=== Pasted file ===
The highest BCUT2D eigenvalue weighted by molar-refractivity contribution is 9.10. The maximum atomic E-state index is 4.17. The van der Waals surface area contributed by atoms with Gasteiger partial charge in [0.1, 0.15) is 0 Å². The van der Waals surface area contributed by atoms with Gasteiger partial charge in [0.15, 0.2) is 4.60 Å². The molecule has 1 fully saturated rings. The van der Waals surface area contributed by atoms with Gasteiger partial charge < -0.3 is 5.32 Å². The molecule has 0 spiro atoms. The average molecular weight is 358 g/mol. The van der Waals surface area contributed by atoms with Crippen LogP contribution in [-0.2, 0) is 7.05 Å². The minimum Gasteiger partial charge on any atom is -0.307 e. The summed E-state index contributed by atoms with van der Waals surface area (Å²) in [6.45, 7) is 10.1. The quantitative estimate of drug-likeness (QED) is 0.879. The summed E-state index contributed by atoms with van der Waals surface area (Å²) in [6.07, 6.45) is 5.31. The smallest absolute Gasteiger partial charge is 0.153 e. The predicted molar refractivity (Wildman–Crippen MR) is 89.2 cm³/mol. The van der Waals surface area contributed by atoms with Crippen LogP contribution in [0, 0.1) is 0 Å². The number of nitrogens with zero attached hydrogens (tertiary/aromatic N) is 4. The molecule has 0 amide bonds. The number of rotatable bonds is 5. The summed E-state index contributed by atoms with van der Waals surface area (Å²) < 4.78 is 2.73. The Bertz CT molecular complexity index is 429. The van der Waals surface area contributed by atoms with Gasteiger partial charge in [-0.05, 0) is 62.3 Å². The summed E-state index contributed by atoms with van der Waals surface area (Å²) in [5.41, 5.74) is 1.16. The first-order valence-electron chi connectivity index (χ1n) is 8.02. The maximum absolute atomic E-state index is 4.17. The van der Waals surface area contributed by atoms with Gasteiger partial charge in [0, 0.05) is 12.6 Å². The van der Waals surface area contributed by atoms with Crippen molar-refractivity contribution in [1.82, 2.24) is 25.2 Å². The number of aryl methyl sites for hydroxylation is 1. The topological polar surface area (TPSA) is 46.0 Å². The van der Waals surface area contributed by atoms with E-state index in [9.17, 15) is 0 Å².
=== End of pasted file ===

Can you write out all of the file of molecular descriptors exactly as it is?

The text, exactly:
The highest BCUT2D eigenvalue weighted by molar-refractivity contribution is 9.10. The maximum atomic E-state index is 4.17. The van der Waals surface area contributed by atoms with Gasteiger partial charge in [0.1, 0.15) is 0 Å². The van der Waals surface area contributed by atoms with Gasteiger partial charge in [0.15, 0.2) is 4.60 Å². The molecule has 1 fully saturated rings. The van der Waals surface area contributed by atoms with Gasteiger partial charge < -0.3 is 5.32 Å². The molecule has 0 spiro atoms. The average molecular weight is 358 g/mol. The van der Waals surface area contributed by atoms with Crippen LogP contribution in [-0.2, 0) is 7.05 Å². The minimum Gasteiger partial charge on any atom is -0.307 e. The summed E-state index contributed by atoms with van der Waals surface area (Å²) in [6.45, 7) is 10.1. The quantitative estimate of drug-likeness (QED) is 0.879. The summed E-state index contributed by atoms with van der Waals surface area (Å²) in [6.07, 6.45) is 5.31. The smallest absolute Gasteiger partial charge is 0.153 e. The predicted molar refractivity (Wildman–Crippen MR) is 89.2 cm³/mol. The van der Waals surface area contributed by atoms with Crippen LogP contribution in [0, 0.1) is 0 Å². The number of nitrogens with zero attached hydrogens (tertiary/aromatic N) is 4. The molecule has 0 amide bonds. The number of rotatable bonds is 5. The summed E-state index contributed by atoms with van der Waals surface area (Å²) < 4.78 is 2.73. The Bertz CT molecular complexity index is 429. The van der Waals surface area contributed by atoms with Gasteiger partial charge in [-0.05, 0) is 62.3 Å². The summed E-state index contributed by atoms with van der Waals surface area (Å²) in [5.41, 5.74) is 1.16. The first-order valence-electron chi connectivity index (χ1n) is 8.02. The maximum absolute atomic E-state index is 4.17. The van der Waals surface area contributed by atoms with Gasteiger partial charge in [0, 0.05) is 12.6 Å². The van der Waals surface area contributed by atoms with Crippen molar-refractivity contribution in [1.82, 2.24) is 25.2 Å². The number of aryl methyl sites for hydroxylation is 1. The topological polar surface area (TPSA) is 46.0 Å². The van der Waals surface area contributed by atoms with E-state index in [9.17, 15) is 0 Å².